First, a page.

Focke-Wulf Fw 187 Falke (Falcon) - Nazi Germany, 1937
Detailing the development and operational history of the Focke-Wulf Fw 187 Falke (Falcon) Heavy Escort Fighter.
Entry last updated on 7/29/2015; Authored by Staff Writer; Content ©www.MilitaryFactory.com
The Focke-Wulf design of the Fw 187 Falcon compared favorably in most respects to the Messerschmitt Bf 110 design - but was not ordered in quantity.
Despite demonstrating some impressive performance statistics from underpowered engines, the Focke-Wulf product Fw 187 Falke (or "Falcon") never materialized into a production quantity models. Similar in design and reach to the Messerschmitt Bf 110, the Fw 187 was seen as more of a "tweener" type aircraft - neither a fighter or a true dedicated destroyer despite some very obvious benefits in the aircraft. Nevertheless the design is noteworthy in that is was a capable system with formidable firepower, good handling characteristics and, with only a few production aircraft delivered, saw action in the defense of a local Bremen Focke-Wulf plant.
Design of the Fw 187 was conventional for a twin-engine fighter type of the times. The ever-increasing power of piston engines allowed for more radical airframe designs thus giving birth to the multi-engine fighter philosophy. the Fw 187 featured twin Junkers Jumo 12-cylinder engines straddling either side of the cockpit and mounted low on low-monoplane wings. Upward and directional visibility was deemed good with the extreme-forward cockpit positioning done in only by the wing area and engines. The green-house style cockpit sat in a slender and longish fuselage which ended in a traditional T-type empennage. The powerful offensive armament of the aircraft was a mix of cannon and machine guns culminating in a battery of 2 x 20mm cannons and an array of 4 x 7.92mm machines - a formidable armament certainly capable of bringing down any bomber or fighter alike.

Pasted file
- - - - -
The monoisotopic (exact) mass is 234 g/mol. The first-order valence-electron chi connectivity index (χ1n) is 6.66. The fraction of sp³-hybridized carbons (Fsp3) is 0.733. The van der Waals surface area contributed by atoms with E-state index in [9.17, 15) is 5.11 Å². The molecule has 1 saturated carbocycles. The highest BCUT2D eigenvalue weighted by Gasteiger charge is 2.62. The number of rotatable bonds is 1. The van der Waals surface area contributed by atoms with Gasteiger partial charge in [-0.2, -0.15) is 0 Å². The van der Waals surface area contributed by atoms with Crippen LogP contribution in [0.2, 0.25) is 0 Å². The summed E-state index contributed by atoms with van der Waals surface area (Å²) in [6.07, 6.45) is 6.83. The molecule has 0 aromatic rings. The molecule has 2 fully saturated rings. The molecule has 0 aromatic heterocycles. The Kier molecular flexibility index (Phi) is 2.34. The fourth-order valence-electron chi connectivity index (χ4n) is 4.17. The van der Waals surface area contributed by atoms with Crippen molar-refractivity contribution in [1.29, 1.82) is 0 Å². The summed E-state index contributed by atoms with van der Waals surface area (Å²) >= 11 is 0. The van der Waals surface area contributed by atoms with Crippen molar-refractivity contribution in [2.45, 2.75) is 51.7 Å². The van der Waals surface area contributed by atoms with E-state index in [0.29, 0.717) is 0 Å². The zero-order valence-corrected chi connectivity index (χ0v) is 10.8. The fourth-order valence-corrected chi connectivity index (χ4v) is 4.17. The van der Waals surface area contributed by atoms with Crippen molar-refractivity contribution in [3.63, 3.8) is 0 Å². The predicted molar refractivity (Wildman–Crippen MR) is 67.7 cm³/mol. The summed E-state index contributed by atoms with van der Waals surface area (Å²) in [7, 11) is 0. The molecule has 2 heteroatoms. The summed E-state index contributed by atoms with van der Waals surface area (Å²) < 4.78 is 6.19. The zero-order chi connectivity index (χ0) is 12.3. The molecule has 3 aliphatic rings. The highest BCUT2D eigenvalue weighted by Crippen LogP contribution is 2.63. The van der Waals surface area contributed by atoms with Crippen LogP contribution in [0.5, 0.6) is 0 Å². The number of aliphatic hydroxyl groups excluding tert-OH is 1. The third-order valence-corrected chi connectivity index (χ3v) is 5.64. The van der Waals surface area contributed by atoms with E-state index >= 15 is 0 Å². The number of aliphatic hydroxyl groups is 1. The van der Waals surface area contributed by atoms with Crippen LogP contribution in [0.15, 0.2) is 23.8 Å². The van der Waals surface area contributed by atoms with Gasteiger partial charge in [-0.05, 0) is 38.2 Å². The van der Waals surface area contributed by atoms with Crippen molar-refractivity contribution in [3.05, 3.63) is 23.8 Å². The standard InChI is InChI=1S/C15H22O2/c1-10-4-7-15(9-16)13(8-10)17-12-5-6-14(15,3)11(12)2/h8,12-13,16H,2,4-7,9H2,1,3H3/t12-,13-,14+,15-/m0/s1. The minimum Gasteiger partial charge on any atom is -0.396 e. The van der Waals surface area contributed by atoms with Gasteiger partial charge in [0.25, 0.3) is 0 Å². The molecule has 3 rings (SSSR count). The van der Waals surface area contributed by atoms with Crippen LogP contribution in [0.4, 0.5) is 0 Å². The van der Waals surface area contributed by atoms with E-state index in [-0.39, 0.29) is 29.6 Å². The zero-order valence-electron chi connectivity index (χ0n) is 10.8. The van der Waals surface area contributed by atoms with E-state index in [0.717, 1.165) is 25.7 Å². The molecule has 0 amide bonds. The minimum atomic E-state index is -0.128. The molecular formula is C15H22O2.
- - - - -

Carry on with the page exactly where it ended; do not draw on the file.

Performance from the Jumo engines was better than expected with a top reported speed of 329 miles per hour. The achievable service ceiling was well above 32,000 feet though the optimal operating range for the aircraft is unknown in many sources. Despite these statistics, the Fw 187 was done in by the internal workings of the RLM and thusly the Messerschmitt BF 110 "Destroyer" was green-lighted against the Fw 187 design. Only three of the seven ordered Fw 187A-0 pre-production models were delivered.